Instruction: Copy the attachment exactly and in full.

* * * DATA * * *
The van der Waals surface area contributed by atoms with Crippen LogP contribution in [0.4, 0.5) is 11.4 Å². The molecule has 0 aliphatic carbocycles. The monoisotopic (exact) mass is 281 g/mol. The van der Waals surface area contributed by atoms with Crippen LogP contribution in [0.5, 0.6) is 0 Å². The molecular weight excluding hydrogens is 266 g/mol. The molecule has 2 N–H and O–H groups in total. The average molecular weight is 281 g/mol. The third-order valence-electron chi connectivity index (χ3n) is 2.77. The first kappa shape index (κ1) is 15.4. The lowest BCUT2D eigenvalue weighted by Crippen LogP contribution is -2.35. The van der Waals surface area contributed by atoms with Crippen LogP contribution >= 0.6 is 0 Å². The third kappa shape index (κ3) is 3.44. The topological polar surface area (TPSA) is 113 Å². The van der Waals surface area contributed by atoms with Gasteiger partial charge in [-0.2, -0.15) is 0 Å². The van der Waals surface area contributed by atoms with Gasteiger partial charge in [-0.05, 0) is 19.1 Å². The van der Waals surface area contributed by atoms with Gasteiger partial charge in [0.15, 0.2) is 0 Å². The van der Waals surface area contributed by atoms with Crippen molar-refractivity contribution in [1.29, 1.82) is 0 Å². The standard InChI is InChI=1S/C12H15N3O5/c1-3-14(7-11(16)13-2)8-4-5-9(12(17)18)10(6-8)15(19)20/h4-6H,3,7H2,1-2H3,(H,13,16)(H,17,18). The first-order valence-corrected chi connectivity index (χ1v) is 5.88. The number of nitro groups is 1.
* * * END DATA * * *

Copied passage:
The van der Waals surface area contributed by atoms with Crippen LogP contribution in [0.4, 0.5) is 11.4 Å². The molecule has 0 aliphatic carbocycles. The monoisotopic (exact) mass is 281 g/mol. The van der Waals surface area contributed by atoms with Crippen LogP contribution in [0.5, 0.6) is 0 Å². The molecular weight excluding hydrogens is 266 g/mol. The molecule has 2 N–H and O–H groups in total. The average molecular weight is 281 g/mol. The third-order valence-electron chi connectivity index (χ3n) is 2.77. The first kappa shape index (κ1) is 15.4. The lowest BCUT2D eigenvalue weighted by Crippen LogP contribution is -2.35. The van der Waals surface area contributed by atoms with Crippen LogP contribution >= 0.6 is 0 Å². The third kappa shape index (κ3) is 3.44. The topological polar surface area (TPSA) is 113 Å². The van der Waals surface area contributed by atoms with Gasteiger partial charge in [-0.2, -0.15) is 0 Å². The van der Waals surface area contributed by atoms with Gasteiger partial charge in [-0.05, 0) is 19.1 Å². The van der Waals surface area contributed by atoms with Gasteiger partial charge in [0.15, 0.2) is 0 Å². The van der Waals surface area contributed by atoms with Crippen molar-refractivity contribution in [1.29, 1.82) is 0 Å². The standard InChI is InChI=1S/C12H15N3O5/c1-3-14(7-11(16)13-2)8-4-5-9(12(17)18)10(6-8)15(19)20/h4-6H,3,7H2,1-2H3,(H,13,16)(H,17,18). The first-order valence-corrected chi connectivity index (χ1v) is 5.88. The number of nitro groups is 1.